Twitter and Facebook or taps and toilets?

Our latest survey shows young people would choose the internet and comfy beds over water and working toilets if they were camping somewhere remote, but they still want to change lives around the world.

5 Jan 2016

Imagine yourself camping in the depths of the jungle, somewhere desolate, isolated and remote. What would you miss the most?

Our new survey shows that, for young people in the UK, not being able to get online would be a bigger sacrifice than going without home cooked meals, showers or even their family.

34% of young people said the internet would top their list of things they’d find it hard to be without, while fewer than one in four boys, 22%, said they’d miss having a shower.

Meanwhile, nearly half of all 15 to 16-year-olds, 48%, would miss their own bed – the most popular response in their age group.

Bear Grylls at the launch of A Million Hands
Chief Scout Bear Grylls at the launch of A Million Hands.

Despite this, 86% of the young people we surveyed, aged between 12 and 24, are worried about the lack of access to clean water and toilets people face around the world.

And an incredible 65,000 young people have pledged to take action on the issue this year, as part of our partnership with The Scout Association, A Million Hands.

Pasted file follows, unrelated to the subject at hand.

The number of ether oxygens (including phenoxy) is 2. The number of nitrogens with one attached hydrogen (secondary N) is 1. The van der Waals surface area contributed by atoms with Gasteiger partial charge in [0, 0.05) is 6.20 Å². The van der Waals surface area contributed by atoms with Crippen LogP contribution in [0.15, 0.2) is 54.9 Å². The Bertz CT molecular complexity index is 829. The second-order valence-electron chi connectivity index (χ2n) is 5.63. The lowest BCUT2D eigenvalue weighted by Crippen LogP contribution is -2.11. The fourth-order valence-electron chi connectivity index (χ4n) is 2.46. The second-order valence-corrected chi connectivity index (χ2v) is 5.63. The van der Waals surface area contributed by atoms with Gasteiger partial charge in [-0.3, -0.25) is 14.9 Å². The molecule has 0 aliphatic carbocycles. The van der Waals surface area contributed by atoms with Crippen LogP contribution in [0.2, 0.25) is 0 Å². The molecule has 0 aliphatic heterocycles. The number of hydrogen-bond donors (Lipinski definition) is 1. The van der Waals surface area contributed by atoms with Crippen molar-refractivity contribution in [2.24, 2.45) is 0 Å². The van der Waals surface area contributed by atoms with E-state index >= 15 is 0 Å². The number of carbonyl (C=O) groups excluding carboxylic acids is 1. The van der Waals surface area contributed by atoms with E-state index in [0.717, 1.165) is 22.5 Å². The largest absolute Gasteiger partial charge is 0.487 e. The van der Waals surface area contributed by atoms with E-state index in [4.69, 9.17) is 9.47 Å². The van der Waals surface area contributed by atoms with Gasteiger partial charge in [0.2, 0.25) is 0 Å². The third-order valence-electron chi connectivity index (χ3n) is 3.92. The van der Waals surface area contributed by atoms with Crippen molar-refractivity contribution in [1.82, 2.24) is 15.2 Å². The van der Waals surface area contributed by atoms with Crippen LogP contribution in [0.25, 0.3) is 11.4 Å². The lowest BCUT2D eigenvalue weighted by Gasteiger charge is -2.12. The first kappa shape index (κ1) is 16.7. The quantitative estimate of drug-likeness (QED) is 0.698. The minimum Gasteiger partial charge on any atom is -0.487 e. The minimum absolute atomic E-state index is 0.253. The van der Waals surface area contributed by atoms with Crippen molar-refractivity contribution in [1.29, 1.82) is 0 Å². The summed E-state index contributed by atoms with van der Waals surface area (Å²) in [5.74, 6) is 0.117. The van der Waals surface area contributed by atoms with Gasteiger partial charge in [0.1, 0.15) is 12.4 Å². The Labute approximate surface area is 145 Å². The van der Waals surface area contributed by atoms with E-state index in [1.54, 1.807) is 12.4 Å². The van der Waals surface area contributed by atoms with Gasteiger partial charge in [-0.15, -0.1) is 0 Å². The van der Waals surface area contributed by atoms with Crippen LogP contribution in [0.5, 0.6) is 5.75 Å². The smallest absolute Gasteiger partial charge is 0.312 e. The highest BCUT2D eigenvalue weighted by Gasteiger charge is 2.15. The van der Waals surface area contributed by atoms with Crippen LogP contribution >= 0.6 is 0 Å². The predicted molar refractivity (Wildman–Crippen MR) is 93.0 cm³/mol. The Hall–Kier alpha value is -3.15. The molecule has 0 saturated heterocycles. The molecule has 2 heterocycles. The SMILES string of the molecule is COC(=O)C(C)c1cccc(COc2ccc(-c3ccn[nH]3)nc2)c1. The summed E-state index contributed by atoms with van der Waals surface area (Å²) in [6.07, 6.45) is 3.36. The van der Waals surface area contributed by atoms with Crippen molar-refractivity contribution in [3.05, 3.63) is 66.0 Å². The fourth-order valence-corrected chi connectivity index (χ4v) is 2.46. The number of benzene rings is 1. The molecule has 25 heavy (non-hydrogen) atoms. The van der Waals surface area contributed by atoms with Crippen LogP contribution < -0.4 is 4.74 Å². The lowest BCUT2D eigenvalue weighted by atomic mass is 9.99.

Changing lives for the better

Our survey also revealed that:

  • Girls are twice as likely as boys to miss the humble toilet (39% vs. 20%).
  • The loo becomes more important with age, with older teens aged 17 to 18 twice as likely than those aged 12 to 14 to long for a decent loo (40% vs. 21%).
  • Scouts are less tied to technology than non-Scouts, with half as many saying they would miss the internet (17% vs. 34%), their mobile phones (8% vs. 17%) and TV (3% vs. 7%)
  • Scouts are also leading the way when it comes to thinking about taps and toilets across the globe, with 91% saying they’re concerned about lack of access in the world's poorest communities and 83% saying they would give up their time to take action to improve the situation.

“When clean water and working toilets are easily found in the UK, I’m not surprised young people might think they would miss Twitter and naps over toilets and taps,” says Becky Alexander, a young person in Scouting who is leading A Million Hands.

“But that doesn’t mean we’re not passionate about the injustice of other young people having to treat access to clean water as a privilege rather than a right.

“The Scout Association and WaterAid have committed to supporting young people to take action that changes the lives of others for the better.”

Enlisting a million Scouts: what the campaign hopes to achieve >

About the survey

Our survey was carried out by ComRes. They interviewed 1,001 young people in the UK aged between 12 and 24 online between 7 and 19 August 2015. The data was weighted to be nationally representative of all young people in the UK aged between 12 and 24 by age, gender and region.

ComRes also interviewed 1,005 Scout members in the UK aged between 12 and 24 online between 7 and 21 August 2015.

ComRes is a member of the British Polling Council and abides by its rules. To view the full sets of data, please visit